One of the first things that adults can do is to support and elevate the organizations that create safe space and structure for LGBTQ+ youth. You can do this with advocacy and with money. Find the sponsor of your local high school’s GSA and offer to pay for club supplies or snacks. Support local nonprofits that have programs for LGBTQ+ youth, like GLSEN Tennessee, Oasis Center, Rainbow Rutherford, Nashville in Harmony, or Big Brothers Big Sisters of Mid TN. Write to local, state and federal lawmakers to oppose legislation that would hurt LGBTQ+ youth, particularly in public schools.
If you work with LGBTQ+ youth, remember that they’re the experts on themselves and youth culture. Trust and respect them when they tell you who they are, even if you don’t understand. Listen and believe them when they tell you what they’re experiencing and what they need. Give them space, time, and tools to navigate and advocate for what they need.
If you really want to get directly involved with GSA-related work, volunteer with GLSEN. Work with LGBTQ youth as they develop leadership and advocacy skills, help support the work of school faculty advisors and sponsors. GLSEN also publishes state-by-state snapshots of the state of GSAs across the country. Tennessee’s most recent is 2017 and can be found on the GLSEN website.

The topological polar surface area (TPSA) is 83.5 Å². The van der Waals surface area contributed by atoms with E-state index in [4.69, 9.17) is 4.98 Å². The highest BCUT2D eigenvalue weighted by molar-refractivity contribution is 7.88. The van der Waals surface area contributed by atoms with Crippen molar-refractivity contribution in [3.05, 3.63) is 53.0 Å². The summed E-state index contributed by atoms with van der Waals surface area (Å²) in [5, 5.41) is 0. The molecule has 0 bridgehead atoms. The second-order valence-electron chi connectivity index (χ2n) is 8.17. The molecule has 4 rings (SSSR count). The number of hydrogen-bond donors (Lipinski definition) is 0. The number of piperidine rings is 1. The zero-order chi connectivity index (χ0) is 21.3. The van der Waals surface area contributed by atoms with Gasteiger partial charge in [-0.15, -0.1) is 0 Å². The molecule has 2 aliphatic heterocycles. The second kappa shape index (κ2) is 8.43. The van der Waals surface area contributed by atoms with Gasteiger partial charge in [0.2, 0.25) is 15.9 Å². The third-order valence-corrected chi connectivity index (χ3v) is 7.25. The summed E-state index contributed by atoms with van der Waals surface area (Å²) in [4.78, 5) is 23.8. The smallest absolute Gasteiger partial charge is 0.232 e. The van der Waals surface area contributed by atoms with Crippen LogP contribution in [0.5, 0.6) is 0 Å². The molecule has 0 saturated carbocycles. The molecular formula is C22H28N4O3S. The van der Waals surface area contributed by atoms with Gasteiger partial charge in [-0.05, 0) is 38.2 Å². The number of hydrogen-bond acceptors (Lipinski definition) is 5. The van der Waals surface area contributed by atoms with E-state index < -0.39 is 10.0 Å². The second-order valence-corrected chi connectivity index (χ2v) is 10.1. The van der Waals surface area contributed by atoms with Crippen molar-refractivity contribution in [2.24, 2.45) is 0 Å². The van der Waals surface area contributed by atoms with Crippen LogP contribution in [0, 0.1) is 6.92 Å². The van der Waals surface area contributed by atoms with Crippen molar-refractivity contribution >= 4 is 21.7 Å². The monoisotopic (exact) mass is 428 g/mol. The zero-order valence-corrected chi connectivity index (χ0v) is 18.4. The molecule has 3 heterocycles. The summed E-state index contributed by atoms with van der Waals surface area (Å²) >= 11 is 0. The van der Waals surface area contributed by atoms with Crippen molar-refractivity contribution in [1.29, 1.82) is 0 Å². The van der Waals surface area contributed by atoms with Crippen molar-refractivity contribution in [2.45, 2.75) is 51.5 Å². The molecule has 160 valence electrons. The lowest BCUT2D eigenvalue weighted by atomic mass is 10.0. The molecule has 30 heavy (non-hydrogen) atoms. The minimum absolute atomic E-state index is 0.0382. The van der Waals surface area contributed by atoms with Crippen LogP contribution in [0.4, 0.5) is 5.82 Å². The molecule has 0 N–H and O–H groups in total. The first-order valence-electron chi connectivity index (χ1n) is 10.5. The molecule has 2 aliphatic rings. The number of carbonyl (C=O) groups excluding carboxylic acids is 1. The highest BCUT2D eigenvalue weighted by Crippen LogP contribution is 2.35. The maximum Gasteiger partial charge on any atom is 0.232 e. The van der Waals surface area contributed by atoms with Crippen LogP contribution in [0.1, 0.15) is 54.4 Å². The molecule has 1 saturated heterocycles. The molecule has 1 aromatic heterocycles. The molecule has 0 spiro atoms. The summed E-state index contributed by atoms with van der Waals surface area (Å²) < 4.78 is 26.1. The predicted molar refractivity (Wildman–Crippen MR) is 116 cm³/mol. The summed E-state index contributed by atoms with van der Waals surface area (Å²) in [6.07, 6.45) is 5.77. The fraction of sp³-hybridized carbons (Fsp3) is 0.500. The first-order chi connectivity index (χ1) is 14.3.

Covid-19 and GSAs
Most student-run clubs are probably going to operate in a virtual space, although some small clubs may meet in person with masks and social distancing. Virtual meetings do create some oversight issues, as most youth communicate through apps like Instagram and Discord. Educators aren’t allowed to use those apps with students in school settings. Creating and maintaining community through Zoom is a challenge many groups are facing, and GSAs are no exception. Students should contact their GSA facilitator to work out details on how to meet.
About the Author
Shae Crowell is a community leader currently on the board of Nashville in Harmony and Rainbow Rutherford and an activist. She is a former Rutherford Education Association president and has been a public school educator for 20+ years.
She lives in Murfreesboro with her husband, two kids, two fur babies, and all her inner demons.